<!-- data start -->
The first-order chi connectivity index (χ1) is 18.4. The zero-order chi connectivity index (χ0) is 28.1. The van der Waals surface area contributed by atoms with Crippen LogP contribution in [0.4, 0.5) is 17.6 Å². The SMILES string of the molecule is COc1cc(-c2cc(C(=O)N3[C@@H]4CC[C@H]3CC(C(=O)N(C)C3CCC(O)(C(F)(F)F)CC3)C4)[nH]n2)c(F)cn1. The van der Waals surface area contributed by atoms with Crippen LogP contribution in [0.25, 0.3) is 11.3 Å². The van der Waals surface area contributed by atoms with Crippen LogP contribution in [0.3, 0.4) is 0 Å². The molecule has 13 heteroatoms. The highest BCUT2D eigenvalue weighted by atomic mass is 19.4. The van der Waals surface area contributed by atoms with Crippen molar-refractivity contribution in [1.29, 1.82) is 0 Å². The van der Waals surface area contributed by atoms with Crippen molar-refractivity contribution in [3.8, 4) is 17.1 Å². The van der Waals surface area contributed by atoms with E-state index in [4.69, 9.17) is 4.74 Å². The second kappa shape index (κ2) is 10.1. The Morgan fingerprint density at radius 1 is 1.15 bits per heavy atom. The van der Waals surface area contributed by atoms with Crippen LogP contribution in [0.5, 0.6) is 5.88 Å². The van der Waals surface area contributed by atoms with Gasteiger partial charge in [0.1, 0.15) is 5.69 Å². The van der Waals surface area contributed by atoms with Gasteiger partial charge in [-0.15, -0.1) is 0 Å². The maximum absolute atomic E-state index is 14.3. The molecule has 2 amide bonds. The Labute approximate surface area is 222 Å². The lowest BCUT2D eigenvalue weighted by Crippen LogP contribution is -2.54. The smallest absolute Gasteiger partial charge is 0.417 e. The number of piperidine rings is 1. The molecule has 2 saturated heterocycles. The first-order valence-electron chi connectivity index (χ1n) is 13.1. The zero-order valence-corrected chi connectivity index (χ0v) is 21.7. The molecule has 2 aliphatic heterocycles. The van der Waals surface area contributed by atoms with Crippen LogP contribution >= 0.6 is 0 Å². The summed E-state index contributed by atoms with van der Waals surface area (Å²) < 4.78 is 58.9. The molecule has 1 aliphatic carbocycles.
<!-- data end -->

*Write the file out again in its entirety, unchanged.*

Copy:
The first-order chi connectivity index (χ1) is 18.4. The zero-order chi connectivity index (χ0) is 28.1. The van der Waals surface area contributed by atoms with Crippen LogP contribution in [0.4, 0.5) is 17.6 Å². The SMILES string of the molecule is COc1cc(-c2cc(C(=O)N3[C@@H]4CC[C@H]3CC(C(=O)N(C)C3CCC(O)(C(F)(F)F)CC3)C4)[nH]n2)c(F)cn1. The van der Waals surface area contributed by atoms with Crippen LogP contribution in [0.25, 0.3) is 11.3 Å². The van der Waals surface area contributed by atoms with Crippen LogP contribution in [0.3, 0.4) is 0 Å². The molecule has 13 heteroatoms. The highest BCUT2D eigenvalue weighted by atomic mass is 19.4. The van der Waals surface area contributed by atoms with Crippen molar-refractivity contribution in [1.29, 1.82) is 0 Å². The van der Waals surface area contributed by atoms with Crippen molar-refractivity contribution in [3.8, 4) is 17.1 Å². The van der Waals surface area contributed by atoms with E-state index in [4.69, 9.17) is 4.74 Å². The second kappa shape index (κ2) is 10.1. The Morgan fingerprint density at radius 1 is 1.15 bits per heavy atom. The van der Waals surface area contributed by atoms with Crippen LogP contribution in [0.5, 0.6) is 5.88 Å². The van der Waals surface area contributed by atoms with Gasteiger partial charge in [0.1, 0.15) is 5.69 Å². The van der Waals surface area contributed by atoms with Gasteiger partial charge in [-0.15, -0.1) is 0 Å². The maximum absolute atomic E-state index is 14.3. The molecule has 2 amide bonds. The Labute approximate surface area is 222 Å². The lowest BCUT2D eigenvalue weighted by Crippen LogP contribution is -2.54. The smallest absolute Gasteiger partial charge is 0.417 e. The number of piperidine rings is 1. The molecule has 2 saturated heterocycles. The first-order valence-electron chi connectivity index (χ1n) is 13.1. The zero-order valence-corrected chi connectivity index (χ0v) is 21.7. The molecule has 2 aliphatic heterocycles. The van der Waals surface area contributed by atoms with Crippen LogP contribution >= 0.6 is 0 Å². The summed E-state index contributed by atoms with van der Waals surface area (Å²) < 4.78 is 58.9. The molecule has 1 aliphatic carbocycles.